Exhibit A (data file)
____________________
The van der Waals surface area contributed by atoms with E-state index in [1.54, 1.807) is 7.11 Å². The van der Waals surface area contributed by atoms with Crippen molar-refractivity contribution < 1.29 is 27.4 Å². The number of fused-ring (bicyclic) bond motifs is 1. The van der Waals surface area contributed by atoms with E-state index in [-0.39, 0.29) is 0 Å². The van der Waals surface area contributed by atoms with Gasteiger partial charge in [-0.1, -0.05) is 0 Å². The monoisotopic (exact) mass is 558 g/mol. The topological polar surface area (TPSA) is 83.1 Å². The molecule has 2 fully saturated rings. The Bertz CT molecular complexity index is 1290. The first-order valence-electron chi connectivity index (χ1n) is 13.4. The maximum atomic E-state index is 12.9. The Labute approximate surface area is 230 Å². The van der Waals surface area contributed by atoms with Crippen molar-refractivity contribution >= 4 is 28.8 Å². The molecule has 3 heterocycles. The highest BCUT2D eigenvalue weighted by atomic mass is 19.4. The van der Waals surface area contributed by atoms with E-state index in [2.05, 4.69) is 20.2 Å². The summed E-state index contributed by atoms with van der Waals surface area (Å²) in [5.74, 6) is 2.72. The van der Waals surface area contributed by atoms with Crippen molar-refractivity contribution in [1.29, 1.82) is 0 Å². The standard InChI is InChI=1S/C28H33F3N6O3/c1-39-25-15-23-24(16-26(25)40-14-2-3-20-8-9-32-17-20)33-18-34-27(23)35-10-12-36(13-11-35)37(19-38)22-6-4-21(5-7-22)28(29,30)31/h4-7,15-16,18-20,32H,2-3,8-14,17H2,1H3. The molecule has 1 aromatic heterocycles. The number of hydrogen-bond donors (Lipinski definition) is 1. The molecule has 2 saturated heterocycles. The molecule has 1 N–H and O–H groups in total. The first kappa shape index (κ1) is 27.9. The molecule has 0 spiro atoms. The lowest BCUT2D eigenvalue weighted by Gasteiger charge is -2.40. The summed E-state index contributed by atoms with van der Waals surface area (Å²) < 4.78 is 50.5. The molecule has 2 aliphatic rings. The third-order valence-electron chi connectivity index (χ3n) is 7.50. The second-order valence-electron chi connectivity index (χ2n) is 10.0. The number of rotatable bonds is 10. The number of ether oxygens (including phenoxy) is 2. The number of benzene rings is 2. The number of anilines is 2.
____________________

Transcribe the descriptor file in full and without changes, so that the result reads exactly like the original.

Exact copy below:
The van der Waals surface area contributed by atoms with E-state index in [1.54, 1.807) is 7.11 Å². The van der Waals surface area contributed by atoms with Crippen molar-refractivity contribution < 1.29 is 27.4 Å². The number of fused-ring (bicyclic) bond motifs is 1. The van der Waals surface area contributed by atoms with E-state index in [-0.39, 0.29) is 0 Å². The van der Waals surface area contributed by atoms with Gasteiger partial charge in [-0.1, -0.05) is 0 Å². The monoisotopic (exact) mass is 558 g/mol. The topological polar surface area (TPSA) is 83.1 Å². The molecule has 2 fully saturated rings. The Bertz CT molecular complexity index is 1290. The first-order valence-electron chi connectivity index (χ1n) is 13.4. The maximum atomic E-state index is 12.9. The Labute approximate surface area is 230 Å². The van der Waals surface area contributed by atoms with Crippen molar-refractivity contribution >= 4 is 28.8 Å². The molecule has 3 heterocycles. The highest BCUT2D eigenvalue weighted by atomic mass is 19.4. The van der Waals surface area contributed by atoms with E-state index in [2.05, 4.69) is 20.2 Å². The summed E-state index contributed by atoms with van der Waals surface area (Å²) in [5.74, 6) is 2.72. The van der Waals surface area contributed by atoms with Crippen molar-refractivity contribution in [1.29, 1.82) is 0 Å². The standard InChI is InChI=1S/C28H33F3N6O3/c1-39-25-15-23-24(16-26(25)40-14-2-3-20-8-9-32-17-20)33-18-34-27(23)35-10-12-36(13-11-35)37(19-38)22-6-4-21(5-7-22)28(29,30)31/h4-7,15-16,18-20,32H,2-3,8-14,17H2,1H3. The molecule has 1 aromatic heterocycles. The number of hydrogen-bond donors (Lipinski definition) is 1. The molecule has 2 saturated heterocycles. The molecule has 1 N–H and O–H groups in total. The first kappa shape index (κ1) is 27.9. The molecule has 0 spiro atoms. The lowest BCUT2D eigenvalue weighted by Gasteiger charge is -2.40. The summed E-state index contributed by atoms with van der Waals surface area (Å²) < 4.78 is 50.5. The molecule has 2 aliphatic rings. The third-order valence-electron chi connectivity index (χ3n) is 7.50. The second-order valence-electron chi connectivity index (χ2n) is 10.0. The number of rotatable bonds is 10. The number of ether oxygens (including phenoxy) is 2. The number of benzene rings is 2. The number of anilines is 2.